Shelburne, Vermont | Could You Live Here?
The sky cracks open, spilling blue. We’re ready to push on, deeper into this weird and wonderful landscape.
Busy U.S. Route 7 flows down from Burlington, seven miles away, past shopping centers and mom-and-pop shops that back onto fertile Vermont fields. The commercial congestion thins out closer to Shelburne, and then the road swings into town past a dense concentration of appealing cafes and shops, skimming along the border of the Shelburne Museum, with tantalizing glimpses inside–like a drive-by museum. You can’t see Lake Champlain from the village, but the town hugs Shelburne Bay, and there are wide water views from nearby Shelburne Farms (tucked away, off the beaten path, with a sign so discreet you can easily miss the turnoff). Shelburne Bay Park conceals a pretty one-mile path along the lake, with more trails to be found in town at La Platte Nature Park.
“There’s a strong sense of community here,” says Elizabeth Bluemle, a children’s author who’s been the welcoming face behind the Flying Pig Bookstore for 17 years. She points across the street to Village Wine and Coffee, noting, “That’s a real community gathering place, and they have incredible scones and muffins.”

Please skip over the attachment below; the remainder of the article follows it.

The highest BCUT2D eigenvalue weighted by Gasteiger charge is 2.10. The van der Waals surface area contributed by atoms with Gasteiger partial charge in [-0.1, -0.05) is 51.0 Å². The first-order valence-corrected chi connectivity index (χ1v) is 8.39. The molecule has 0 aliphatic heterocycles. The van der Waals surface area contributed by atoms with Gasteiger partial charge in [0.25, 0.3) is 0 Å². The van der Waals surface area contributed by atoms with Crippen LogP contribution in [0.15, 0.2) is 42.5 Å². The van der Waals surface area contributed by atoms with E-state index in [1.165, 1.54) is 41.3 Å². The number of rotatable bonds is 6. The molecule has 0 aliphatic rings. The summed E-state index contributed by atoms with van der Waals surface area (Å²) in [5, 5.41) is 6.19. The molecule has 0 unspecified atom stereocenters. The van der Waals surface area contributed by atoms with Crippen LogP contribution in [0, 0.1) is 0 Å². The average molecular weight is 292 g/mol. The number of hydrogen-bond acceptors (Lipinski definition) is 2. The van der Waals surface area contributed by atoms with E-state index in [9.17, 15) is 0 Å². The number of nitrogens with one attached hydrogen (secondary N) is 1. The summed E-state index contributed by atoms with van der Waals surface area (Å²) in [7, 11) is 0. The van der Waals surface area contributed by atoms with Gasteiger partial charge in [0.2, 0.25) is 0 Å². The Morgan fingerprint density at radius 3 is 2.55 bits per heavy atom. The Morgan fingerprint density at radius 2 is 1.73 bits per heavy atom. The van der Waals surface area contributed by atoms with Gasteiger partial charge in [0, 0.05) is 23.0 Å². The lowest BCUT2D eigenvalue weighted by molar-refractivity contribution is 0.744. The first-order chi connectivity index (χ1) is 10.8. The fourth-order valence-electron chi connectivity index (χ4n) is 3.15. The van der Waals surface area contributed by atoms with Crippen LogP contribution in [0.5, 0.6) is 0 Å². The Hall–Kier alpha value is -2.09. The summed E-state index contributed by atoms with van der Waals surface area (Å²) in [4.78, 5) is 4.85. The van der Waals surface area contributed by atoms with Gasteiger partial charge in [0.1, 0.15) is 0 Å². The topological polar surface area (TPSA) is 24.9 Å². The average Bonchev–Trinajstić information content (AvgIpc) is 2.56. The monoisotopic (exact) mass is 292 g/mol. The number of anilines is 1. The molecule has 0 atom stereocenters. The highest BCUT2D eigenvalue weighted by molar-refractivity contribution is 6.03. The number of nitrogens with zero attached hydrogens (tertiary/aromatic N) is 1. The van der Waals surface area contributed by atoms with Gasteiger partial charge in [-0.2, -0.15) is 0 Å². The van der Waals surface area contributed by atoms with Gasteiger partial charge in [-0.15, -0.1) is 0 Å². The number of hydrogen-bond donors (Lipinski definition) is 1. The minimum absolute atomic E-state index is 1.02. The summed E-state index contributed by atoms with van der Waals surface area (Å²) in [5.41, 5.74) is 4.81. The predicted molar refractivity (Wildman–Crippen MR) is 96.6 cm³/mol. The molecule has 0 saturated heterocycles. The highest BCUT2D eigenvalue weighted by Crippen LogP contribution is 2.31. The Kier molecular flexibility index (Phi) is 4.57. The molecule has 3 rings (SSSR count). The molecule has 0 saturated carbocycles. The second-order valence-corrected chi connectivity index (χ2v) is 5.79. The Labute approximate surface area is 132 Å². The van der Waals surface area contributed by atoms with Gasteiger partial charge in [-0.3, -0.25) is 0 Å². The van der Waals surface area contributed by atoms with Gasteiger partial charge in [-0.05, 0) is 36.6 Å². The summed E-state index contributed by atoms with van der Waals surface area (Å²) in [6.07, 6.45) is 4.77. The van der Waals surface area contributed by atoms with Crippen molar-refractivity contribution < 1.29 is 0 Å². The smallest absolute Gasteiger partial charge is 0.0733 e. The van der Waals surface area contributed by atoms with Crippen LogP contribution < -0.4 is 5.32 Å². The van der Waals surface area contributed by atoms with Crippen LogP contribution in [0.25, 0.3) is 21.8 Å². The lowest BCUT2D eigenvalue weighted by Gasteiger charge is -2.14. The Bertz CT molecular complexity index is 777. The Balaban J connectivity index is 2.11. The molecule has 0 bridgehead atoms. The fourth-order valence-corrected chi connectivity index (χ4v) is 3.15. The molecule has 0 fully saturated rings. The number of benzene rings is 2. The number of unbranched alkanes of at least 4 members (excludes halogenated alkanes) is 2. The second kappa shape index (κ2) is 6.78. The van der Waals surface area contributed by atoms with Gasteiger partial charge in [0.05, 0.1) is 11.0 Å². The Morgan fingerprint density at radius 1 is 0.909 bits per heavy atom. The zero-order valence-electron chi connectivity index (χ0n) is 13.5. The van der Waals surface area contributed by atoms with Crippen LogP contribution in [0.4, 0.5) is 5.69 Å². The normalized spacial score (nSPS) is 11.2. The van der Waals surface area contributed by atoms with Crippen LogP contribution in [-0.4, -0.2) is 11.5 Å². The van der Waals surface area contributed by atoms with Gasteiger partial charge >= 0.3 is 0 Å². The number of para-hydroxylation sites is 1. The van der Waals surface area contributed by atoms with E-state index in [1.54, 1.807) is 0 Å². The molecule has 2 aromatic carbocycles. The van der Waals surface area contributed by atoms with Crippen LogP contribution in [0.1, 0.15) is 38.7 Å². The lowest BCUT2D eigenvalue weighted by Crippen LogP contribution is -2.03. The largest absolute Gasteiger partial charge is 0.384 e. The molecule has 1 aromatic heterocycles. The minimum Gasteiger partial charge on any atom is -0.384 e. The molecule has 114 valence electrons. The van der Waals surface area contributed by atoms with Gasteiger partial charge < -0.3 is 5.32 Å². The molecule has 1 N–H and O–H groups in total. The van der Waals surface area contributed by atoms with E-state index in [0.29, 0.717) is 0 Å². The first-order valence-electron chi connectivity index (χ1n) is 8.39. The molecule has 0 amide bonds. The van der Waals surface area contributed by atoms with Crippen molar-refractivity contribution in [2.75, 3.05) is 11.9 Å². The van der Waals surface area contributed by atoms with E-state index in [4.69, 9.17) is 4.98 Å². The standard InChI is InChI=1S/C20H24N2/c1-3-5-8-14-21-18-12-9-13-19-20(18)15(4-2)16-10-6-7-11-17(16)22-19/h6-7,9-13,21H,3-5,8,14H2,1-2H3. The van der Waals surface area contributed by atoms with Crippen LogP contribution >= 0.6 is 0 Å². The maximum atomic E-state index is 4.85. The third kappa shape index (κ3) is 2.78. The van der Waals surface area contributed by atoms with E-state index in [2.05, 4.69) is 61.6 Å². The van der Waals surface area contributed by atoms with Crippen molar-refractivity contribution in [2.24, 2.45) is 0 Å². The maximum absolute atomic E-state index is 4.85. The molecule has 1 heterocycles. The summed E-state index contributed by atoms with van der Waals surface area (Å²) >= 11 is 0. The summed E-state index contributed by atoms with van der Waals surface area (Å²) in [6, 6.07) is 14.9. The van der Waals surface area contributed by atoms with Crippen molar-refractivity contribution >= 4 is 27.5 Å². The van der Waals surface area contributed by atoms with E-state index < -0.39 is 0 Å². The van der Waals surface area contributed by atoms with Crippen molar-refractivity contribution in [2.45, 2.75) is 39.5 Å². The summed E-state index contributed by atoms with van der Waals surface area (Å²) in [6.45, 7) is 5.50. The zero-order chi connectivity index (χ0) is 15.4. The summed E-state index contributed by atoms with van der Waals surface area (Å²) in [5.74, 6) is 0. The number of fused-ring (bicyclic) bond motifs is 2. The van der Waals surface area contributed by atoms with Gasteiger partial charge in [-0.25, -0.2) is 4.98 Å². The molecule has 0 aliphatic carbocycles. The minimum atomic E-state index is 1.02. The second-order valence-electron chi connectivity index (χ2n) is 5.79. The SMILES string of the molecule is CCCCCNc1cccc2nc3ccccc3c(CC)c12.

There are some intriguing options for meeting locals, including becoming a regular at the Shelburne Farmers’ Market from mid-May to mid-October, where you can pick up everything from pickles to Pakistani treats. Or volunteer in the gardens at the Shelburne Museum, or take a class at Shelburne Farms, which also runs family programs and a summer camp for ages 4 to 17. The Field House–a full-blown athletic complex–teems with parents and kids playing soccer, baseball, and ultimate Frisbee. Aspiring artists can gather at the Shelburne Craft School, one of Vermont’s oldest craft schools, to work with metal, glass, wood, and clay.
Right next door to the Flying Pig, the Bearded Frog keeps the whimsy quotient high with chevre crostini and venison cigar rolls. The Inn at Shelburne Farms has the best view on any menu–Lake Champlain and the misty Adirondacks–and uses ingredients fresh from the farm. Fiddlehead Brewing Company is on a quest to brew the perfect pint; regulars often pair it with wood-fired pizza next door at Folino’s. Rustic Roots serves coffee-maple sausage and seasonal soups, and Cafe Shelburne is an award-winning little French restaurant whose owners have been julienning stuff for years.
There’s kid-friendly, and then there’s Shelburne: Shops here have the potential to ignite your inner as well as your actual child. Jamie Two-Coats’ Toy Shop, on the town’s central grassy wedge, looks like the inside of a 5-year-old’s imagination–unbridled, unhinged, with loads of lovely Waldorf paraphernalia and European playthings. It’s beautifully offset by the reading selection at the Flying Pig. “We started out as a children’s bookstore,” says Elizabeth Bluemle, and it’s still kid-centric there, with 80 percent of its 30,000 books for kids. The Vermont Teddy Bear Factory is just a mile south of the village.